Tuesday, March 7, 2017

That Was Us; This Is Us

With our closing fast approaching, I have been walking up and down the stairs at our house almost non-stop for the past couple of weeks, going through all the closets and storage areas--of which there are many, let me tell you.  Lots of nooks, lots of crannies.  I never could have complained that this house didn't have enough storage space!!  In fact, it might have been better if there had been less, because then we might not have accumulated so much stuff!  I mean, we've had 26-plus years to amass all of it...but really, there is SO. MUCH. STUFF!!  I cannot stress this enough.  And I know I could just let the movers box it all up and deal with it when we get to our new place, but I feel strongly that it will be less stressful for me in the long run if we get rid of what we don't want or need on this end.

So life has been very busy indeed.  Every morning I wake up and it's the same thing: I go from basement to first floor to second floor to attic, then back down again, only to repeat the process about a hundred times during the course of the day.  These treks up and down the stairs are broken up by quick trips to the recycling center and Goodwill.  Fun times!

I must say, it has been interesting looking into boxes and bins that have languished, all but forgotten, for ten or even twenty years--and sometimes longer.  And it has also been exhausting, both emotionally and physically.

A little while ago, I met up with my husband in the family room on the first floor.  While I've been relentlessly culling through the flotsam and jetsam of a long life well-lived, he has been busy working on all kinds of projects that we promised to complete before closing, such as the renovation of the master bathroom.

But I caught him as he was sitting on the couch.  Not resting, mind you; he was making one of the countless phone calls one needs to make in order for a move to happen smoothly.  I dragged myself over to my overstuffed chair and plopped down, and when he got off the phone I channeled my inner Jack Pearson and complained (somewhat pathetically), "This house is breaking me.  I'm broken."  (Please tell me that you watch "This Is Us," and that you remember the scene where Jack tells the OB/GYN who delivered their triplets that the babies have broken his wife Rebecca.  If you aren't a fan of this show, I'm not sure that we can be friends...)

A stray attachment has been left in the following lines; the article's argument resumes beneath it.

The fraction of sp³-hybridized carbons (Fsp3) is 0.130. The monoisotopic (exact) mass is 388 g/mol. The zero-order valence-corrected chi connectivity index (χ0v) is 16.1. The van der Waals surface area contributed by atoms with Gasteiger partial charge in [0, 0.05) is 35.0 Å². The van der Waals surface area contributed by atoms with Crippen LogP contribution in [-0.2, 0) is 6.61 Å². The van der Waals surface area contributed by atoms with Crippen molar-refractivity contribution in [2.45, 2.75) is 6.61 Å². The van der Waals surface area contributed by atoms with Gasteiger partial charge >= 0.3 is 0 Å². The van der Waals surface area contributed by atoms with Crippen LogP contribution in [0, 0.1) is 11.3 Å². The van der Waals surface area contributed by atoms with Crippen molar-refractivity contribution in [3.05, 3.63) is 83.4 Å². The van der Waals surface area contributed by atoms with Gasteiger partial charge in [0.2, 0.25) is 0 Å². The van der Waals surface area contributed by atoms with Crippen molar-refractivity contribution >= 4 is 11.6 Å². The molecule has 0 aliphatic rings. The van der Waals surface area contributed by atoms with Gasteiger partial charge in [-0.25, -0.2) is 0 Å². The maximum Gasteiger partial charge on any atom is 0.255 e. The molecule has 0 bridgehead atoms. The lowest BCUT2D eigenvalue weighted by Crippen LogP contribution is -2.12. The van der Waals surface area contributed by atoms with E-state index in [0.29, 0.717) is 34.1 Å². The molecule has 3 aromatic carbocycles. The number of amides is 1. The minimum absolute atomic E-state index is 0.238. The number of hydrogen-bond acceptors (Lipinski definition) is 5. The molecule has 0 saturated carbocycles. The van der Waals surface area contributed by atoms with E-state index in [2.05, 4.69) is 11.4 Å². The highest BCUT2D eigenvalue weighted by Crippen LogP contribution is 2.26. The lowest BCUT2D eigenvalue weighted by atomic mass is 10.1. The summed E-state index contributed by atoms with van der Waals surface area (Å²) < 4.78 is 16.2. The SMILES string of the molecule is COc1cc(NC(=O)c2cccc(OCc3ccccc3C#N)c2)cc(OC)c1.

As I go about the business of separating the wheat from the chaff, of trying to decide what to keep and what needs the old heave-ho, in an effort to be as ready as possible to pack up and leave this home where we raised our five sons, these words keep popping into my head: "This was us."  So many of the things I find are reminders of who we were in the past, when it was just seven of us (just my husband and me and the big five--another "This Is Us" reference, sorry about that), living together under this roof.

Things like this backpack that belonged to our oldest son, for instance, which I found yesterday in the attic.  In one of the small zippered compartments, there were a bunch of empty fun-size candy bar wrappers.
Along with the evidence of his trip snacks, there was also still an airline bag-check tag attached, showing that when he last used this backpack he'd been flying to Chicago in January of 2002.
That was him, back then: he was a seemingly incurable chocoholic who was flying back to the Midwest to start the second semester of his freshman year at Notre Dame, after coming home for Christmas break; but it's not him anymore.  Today, he's a super-healthy, organic-eating adult, married and the father of four young daughters.

In the attic I also found our old baby bathtub (bought when we had our first son, in 1983, and used for all five of our boys), a baby carrier/seat, and a walker, each coated with dust after spending more than two decades stored in the rafters.  These items (which are going to be heading to the dumpster once it gets delivered to our driveway tomorrow) reminded me that when we moved into this house, we were the parents of young children who hoped to have more babies--and we did have one, three years later. We were fresh-faced babies ourselves, just 32 years old (which is younger than our firstborn son is now!).  That was us.
But that's not us anymore.  These days we're the much-older parents of four married sons and an officer stationed overseas, and we're "Papa and Grammy" to seven grandchildren and counting.